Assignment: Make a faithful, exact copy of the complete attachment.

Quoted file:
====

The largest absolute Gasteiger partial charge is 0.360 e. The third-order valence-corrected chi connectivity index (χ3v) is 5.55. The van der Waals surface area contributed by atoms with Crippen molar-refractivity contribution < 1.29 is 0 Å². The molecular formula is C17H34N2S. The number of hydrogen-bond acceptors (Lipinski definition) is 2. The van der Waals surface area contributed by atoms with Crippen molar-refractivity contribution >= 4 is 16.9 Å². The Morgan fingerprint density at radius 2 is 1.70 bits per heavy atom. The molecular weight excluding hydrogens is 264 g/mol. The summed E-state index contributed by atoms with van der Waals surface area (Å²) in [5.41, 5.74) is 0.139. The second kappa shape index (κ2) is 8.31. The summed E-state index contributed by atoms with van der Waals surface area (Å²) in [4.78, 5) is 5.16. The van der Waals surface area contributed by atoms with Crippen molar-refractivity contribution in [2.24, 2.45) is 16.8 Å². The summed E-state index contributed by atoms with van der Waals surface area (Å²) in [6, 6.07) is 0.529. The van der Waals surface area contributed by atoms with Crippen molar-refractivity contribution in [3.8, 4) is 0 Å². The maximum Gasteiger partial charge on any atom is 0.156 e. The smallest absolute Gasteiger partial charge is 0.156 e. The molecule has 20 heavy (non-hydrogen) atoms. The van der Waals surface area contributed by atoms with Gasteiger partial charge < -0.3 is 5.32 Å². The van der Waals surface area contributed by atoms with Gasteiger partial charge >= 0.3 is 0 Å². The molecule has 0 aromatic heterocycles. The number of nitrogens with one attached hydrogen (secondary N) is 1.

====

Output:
The largest absolute Gasteiger partial charge is 0.360 e. The third-order valence-corrected chi connectivity index (χ3v) is 5.55. The van der Waals surface area contributed by atoms with Crippen molar-refractivity contribution < 1.29 is 0 Å². The molecular formula is C17H34N2S. The number of hydrogen-bond acceptors (Lipinski definition) is 2. The van der Waals surface area contributed by atoms with Crippen molar-refractivity contribution >= 4 is 16.9 Å². The Morgan fingerprint density at radius 2 is 1.70 bits per heavy atom. The molecular weight excluding hydrogens is 264 g/mol. The summed E-state index contributed by atoms with van der Waals surface area (Å²) in [5.41, 5.74) is 0.139. The second kappa shape index (κ2) is 8.31. The summed E-state index contributed by atoms with van der Waals surface area (Å²) in [4.78, 5) is 5.16. The van der Waals surface area contributed by atoms with Crippen molar-refractivity contribution in [2.24, 2.45) is 16.8 Å². The summed E-state index contributed by atoms with van der Waals surface area (Å²) in [6, 6.07) is 0.529. The van der Waals surface area contributed by atoms with Crippen molar-refractivity contribution in [3.8, 4) is 0 Å². The maximum Gasteiger partial charge on any atom is 0.156 e. The smallest absolute Gasteiger partial charge is 0.156 e. The molecule has 20 heavy (non-hydrogen) atoms. The van der Waals surface area contributed by atoms with Gasteiger partial charge < -0.3 is 5.32 Å². The van der Waals surface area contributed by atoms with Gasteiger partial charge >= 0.3 is 0 Å². The molecule has 0 aromatic heterocycles. The number of nitrogens with one attached hydrogen (secondary N) is 1.